Both of the High Holidays take place against the backdrop of Biblical stories of a father’s grief. The Akedah is the theme of the day for Rosh Hashanah. As Avraham tries to carry out God’s command to sacrifice Yitzchak, he is stopped at the last moment, and a ram is offered in his son’s place. The tradition of using a ram’s horn for our shofar is tied to that story. Avraham’s and Yitzchak’s willingness to make the ultimate sacrifice to carry out the Divine will is held up for us as the exemplary act of piety, and we use it to beg God’s mercy for us in the name of those ancestors’ devotion. Avraham has no opportunity to either grieve the near-death of his son, or to celebrate its being averted, or to grieve the break in his relationship with Yitzchak. Instead, the shock of the news of the Akedah kills Sarah, and Avraham must tend to her burial.

Aharon is the other grieving father. The rituals of Yom Kippur are described in the Torah in parashat Acharei Mot, which begins with the words “And the Eternal spoke to Moshe after the deaths of the two sons of Aharon, when they came near to the Eternal and they died.” When Moshe tried to comfort Aharon in the immediate wake of the deaths of his two elder sons, Nadav and Avihu, Aharon’s response was silence. He was not allowed to go through the rituals of mourning. He was commanded to take on his heaviest responsibility of the year, to perform the sacrifices of Yom Kippur, and expiate the sins of the entire Israelite people.  

There is too much to grieve this year. A new and highly contagious virus is spreading throughout the world, and to protect ourselves and each other, we must temporarily give up on visiting friends and family normally and freely, and even coming together in shul on Yom Kippur. The entire West Coast is in flames, and it will be next year again, and the following year again. The same is true of the brutal storms that pound the Gulf Coast. Peace, basic respect and human decency are waning as we hear about incident after incident of violence towards unarmed black Americans, and of peaceful protests being marred and besmirched by looting and destruction of property. Anti-Semitism is on the rise in all corners of society. In the midst of all this was the death of Justice Ruth Bader Ginsburg, a Jewish woman considered a hero by millions.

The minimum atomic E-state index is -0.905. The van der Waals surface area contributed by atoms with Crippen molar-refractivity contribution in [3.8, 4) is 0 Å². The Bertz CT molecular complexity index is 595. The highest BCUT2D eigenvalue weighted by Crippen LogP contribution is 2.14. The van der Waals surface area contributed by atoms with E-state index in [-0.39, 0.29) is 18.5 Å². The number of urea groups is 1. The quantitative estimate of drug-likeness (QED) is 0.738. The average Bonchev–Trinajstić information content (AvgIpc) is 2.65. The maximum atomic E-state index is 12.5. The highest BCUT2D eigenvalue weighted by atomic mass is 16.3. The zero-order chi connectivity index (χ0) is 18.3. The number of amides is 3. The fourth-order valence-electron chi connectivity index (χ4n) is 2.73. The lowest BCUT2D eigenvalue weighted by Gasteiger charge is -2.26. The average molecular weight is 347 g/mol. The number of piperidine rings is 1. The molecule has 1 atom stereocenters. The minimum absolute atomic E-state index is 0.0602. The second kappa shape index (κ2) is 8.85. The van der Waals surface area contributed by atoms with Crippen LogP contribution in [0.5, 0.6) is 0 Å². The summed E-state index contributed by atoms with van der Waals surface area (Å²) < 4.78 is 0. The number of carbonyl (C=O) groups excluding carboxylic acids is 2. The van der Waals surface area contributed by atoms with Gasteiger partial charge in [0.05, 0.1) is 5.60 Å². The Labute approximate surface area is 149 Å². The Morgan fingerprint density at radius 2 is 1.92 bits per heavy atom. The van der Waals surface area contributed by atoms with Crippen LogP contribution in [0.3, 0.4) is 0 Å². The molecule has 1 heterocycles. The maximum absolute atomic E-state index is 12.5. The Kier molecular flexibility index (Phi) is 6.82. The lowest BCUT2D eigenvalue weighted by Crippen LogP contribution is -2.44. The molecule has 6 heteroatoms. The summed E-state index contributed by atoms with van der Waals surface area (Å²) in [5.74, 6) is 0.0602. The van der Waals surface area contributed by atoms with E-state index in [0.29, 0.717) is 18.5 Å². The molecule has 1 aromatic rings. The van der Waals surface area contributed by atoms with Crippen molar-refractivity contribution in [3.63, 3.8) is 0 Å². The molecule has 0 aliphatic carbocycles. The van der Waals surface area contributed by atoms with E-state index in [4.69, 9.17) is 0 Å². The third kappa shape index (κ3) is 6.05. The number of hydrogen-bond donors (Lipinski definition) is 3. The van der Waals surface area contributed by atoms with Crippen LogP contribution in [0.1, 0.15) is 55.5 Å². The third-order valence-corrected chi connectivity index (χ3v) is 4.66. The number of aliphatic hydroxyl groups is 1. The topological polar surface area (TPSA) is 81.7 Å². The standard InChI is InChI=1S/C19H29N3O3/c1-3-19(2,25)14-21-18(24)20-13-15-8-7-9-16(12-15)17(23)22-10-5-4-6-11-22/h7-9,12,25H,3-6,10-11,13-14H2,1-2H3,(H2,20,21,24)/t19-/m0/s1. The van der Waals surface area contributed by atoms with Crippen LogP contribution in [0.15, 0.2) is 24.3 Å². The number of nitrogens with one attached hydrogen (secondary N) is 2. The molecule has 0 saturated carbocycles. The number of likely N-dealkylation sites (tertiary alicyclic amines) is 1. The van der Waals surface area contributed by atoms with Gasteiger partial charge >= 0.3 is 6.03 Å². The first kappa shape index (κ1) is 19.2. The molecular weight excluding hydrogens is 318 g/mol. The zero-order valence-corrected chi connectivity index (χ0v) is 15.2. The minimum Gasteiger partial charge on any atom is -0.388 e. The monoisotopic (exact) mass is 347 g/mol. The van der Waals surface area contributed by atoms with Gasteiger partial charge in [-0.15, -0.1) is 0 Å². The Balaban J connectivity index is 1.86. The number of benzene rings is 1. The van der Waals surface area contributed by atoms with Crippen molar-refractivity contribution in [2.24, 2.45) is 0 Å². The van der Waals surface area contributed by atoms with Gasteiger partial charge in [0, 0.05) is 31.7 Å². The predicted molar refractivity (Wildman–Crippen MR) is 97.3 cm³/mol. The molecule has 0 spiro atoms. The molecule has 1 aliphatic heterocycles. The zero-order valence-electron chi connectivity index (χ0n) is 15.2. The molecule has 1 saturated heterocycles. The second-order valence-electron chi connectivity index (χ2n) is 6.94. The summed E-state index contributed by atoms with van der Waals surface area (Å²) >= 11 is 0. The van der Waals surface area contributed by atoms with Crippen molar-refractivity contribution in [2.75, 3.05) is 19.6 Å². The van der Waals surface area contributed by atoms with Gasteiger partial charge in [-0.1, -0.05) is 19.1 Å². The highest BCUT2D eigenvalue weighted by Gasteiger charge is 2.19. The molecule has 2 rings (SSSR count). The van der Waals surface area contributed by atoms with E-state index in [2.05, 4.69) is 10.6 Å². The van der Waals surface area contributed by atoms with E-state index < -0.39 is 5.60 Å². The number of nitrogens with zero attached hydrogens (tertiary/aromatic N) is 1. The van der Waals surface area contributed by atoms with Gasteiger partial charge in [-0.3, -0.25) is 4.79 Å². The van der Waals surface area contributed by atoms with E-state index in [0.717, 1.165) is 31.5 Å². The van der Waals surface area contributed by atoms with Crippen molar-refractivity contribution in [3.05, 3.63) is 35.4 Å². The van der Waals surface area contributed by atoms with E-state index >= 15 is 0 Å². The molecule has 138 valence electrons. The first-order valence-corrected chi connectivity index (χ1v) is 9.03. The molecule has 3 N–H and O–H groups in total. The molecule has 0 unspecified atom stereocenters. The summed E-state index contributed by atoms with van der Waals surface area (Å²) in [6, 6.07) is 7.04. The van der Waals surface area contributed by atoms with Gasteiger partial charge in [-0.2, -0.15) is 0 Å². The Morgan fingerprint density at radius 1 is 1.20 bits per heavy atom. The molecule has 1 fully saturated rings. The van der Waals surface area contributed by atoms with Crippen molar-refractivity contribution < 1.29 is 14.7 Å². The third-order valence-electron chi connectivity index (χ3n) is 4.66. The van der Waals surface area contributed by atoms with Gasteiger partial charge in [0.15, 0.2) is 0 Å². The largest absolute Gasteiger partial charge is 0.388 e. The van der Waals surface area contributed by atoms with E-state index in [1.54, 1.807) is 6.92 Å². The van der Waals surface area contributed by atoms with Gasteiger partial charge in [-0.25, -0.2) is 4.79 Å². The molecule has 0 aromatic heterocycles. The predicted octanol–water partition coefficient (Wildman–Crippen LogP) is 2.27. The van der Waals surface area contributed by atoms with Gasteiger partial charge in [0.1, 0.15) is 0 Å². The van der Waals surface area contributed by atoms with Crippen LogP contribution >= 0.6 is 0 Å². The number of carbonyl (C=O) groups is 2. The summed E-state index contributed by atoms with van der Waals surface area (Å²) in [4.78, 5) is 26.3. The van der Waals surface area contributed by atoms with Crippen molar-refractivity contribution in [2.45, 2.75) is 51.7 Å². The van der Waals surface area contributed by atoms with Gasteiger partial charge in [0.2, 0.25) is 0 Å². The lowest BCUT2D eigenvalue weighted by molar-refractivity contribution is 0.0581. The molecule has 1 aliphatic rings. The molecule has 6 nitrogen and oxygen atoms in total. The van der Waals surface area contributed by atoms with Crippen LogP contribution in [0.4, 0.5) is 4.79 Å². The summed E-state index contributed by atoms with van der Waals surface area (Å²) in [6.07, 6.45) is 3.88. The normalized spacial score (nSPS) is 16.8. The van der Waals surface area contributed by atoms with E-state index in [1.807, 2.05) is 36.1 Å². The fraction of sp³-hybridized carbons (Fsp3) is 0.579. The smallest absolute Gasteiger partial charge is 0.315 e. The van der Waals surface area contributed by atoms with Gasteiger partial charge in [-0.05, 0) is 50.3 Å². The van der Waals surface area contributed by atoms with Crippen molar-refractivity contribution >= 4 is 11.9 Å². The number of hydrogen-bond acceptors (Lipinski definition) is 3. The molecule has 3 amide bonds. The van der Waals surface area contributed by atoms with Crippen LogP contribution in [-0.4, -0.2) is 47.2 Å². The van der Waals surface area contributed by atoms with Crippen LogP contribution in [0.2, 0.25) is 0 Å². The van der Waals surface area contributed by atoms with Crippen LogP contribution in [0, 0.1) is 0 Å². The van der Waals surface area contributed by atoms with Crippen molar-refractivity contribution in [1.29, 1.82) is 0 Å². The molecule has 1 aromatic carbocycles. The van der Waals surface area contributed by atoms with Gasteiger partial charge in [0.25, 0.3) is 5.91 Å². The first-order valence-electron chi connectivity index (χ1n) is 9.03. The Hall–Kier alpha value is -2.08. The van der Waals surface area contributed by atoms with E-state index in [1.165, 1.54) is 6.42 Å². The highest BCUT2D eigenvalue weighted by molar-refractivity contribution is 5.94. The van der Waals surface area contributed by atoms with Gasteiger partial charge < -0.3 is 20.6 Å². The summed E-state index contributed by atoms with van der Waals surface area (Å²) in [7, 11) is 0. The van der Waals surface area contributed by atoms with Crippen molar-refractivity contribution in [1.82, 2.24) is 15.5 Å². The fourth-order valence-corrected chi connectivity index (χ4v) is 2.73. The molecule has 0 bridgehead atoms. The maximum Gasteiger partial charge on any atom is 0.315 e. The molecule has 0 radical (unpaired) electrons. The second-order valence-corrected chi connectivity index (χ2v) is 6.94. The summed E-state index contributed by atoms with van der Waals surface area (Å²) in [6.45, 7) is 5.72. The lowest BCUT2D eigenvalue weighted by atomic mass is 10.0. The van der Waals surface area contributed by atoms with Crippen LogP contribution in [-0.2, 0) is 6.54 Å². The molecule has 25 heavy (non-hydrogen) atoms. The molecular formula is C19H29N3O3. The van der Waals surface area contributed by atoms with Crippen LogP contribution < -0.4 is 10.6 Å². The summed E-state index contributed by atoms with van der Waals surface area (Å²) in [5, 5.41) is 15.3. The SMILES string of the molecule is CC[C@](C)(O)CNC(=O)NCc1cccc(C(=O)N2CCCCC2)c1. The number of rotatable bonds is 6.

Millions of us look in fear at the state of the world. Will we stay healthy? Will we live? Will freedom and democracy persist in the world? What will happen to the Jewish people? Ironically, the prayer that expresses this fear most eloquently requires the minyan that we cannot safely convene this year: Unetaneh Tokef, sung as part of the reader’s repetition of Musaf on both Rosh Hashanah and Yom Kippur. “Who will live and who will die?” “Who by fire, and who by water?” “Who by plague?” The prayer reaches its climax with the powerful and simple words: “And repentance and prayer and charity shall overturn the severity of the decree.”

It is not up to any individual what kind of an era we may live in, unless that individual reaches a very particular position of influence. It is only up to us how we respond to our time, and how we live. Unetaneh Tokef brings our knowledge of how we must live in response to this world into sharp focus. Our sense of the powerful, thundering echo of the Divine in every atom of this world, and the still, thin voice behind the eyes of every person we encounter command our care, respect, and love. We know our obligations to make teshuvah, and to fix whatever harmful habits we may have. We know our need to renew our devotion and sense of the sacred on a daily basis. We know our need to act and give in ways that help others rise from the low places from which they may not be able to rise by themselves. Reflect. Revere. Respond. That is all that there will ever be for us to do.

May you be inscribed and sealed in the Book of Life.

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